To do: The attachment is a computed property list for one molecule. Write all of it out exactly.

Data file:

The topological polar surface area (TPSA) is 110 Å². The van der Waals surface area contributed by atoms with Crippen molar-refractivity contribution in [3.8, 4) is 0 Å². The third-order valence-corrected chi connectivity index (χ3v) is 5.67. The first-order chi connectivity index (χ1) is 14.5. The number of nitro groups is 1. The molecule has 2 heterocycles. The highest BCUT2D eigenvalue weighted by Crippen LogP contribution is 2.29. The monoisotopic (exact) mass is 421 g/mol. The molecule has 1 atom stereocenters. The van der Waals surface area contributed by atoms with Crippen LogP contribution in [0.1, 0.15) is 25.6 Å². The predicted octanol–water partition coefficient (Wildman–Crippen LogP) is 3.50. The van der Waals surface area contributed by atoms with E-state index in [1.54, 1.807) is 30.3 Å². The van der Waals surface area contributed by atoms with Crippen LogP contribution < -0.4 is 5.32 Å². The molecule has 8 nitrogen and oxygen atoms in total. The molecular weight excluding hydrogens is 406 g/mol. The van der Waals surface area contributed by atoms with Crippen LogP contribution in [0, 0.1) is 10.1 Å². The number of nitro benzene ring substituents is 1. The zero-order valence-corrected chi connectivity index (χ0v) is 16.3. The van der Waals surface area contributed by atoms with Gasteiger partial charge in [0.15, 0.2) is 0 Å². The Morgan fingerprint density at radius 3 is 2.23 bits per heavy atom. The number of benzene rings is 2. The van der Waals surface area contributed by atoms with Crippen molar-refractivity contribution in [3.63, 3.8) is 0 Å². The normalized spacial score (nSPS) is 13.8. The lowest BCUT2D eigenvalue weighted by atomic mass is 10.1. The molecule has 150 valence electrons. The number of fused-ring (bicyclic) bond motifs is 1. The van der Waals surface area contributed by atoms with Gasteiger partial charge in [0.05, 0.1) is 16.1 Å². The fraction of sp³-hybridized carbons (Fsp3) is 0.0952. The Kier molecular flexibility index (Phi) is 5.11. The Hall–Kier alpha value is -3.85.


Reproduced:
The topological polar surface area (TPSA) is 110 Å². The van der Waals surface area contributed by atoms with Crippen molar-refractivity contribution in [3.8, 4) is 0 Å². The third-order valence-corrected chi connectivity index (χ3v) is 5.67. The first-order chi connectivity index (χ1) is 14.5. The number of nitro groups is 1. The molecule has 2 heterocycles. The highest BCUT2D eigenvalue weighted by Crippen LogP contribution is 2.29. The monoisotopic (exact) mass is 421 g/mol. The molecule has 1 atom stereocenters. The van der Waals surface area contributed by atoms with Crippen LogP contribution in [0.1, 0.15) is 25.6 Å². The predicted octanol–water partition coefficient (Wildman–Crippen LogP) is 3.50. The van der Waals surface area contributed by atoms with E-state index in [1.54, 1.807) is 30.3 Å². The van der Waals surface area contributed by atoms with Crippen LogP contribution < -0.4 is 5.32 Å². The molecule has 8 nitrogen and oxygen atoms in total. The molecular weight excluding hydrogens is 406 g/mol. The van der Waals surface area contributed by atoms with Crippen LogP contribution in [0, 0.1) is 10.1 Å². The number of nitro benzene ring substituents is 1. The zero-order valence-corrected chi connectivity index (χ0v) is 16.3. The van der Waals surface area contributed by atoms with Gasteiger partial charge in [0.15, 0.2) is 0 Å². The Morgan fingerprint density at radius 3 is 2.23 bits per heavy atom. The number of benzene rings is 2. The van der Waals surface area contributed by atoms with Crippen molar-refractivity contribution in [3.63, 3.8) is 0 Å². The normalized spacial score (nSPS) is 13.8. The lowest BCUT2D eigenvalue weighted by atomic mass is 10.1. The molecule has 150 valence electrons. The number of fused-ring (bicyclic) bond motifs is 1. The van der Waals surface area contributed by atoms with Gasteiger partial charge in [0.05, 0.1) is 16.1 Å². The fraction of sp³-hybridized carbons (Fsp3) is 0.0952. The Kier molecular flexibility index (Phi) is 5.11. The Hall–Kier alpha value is -3.85.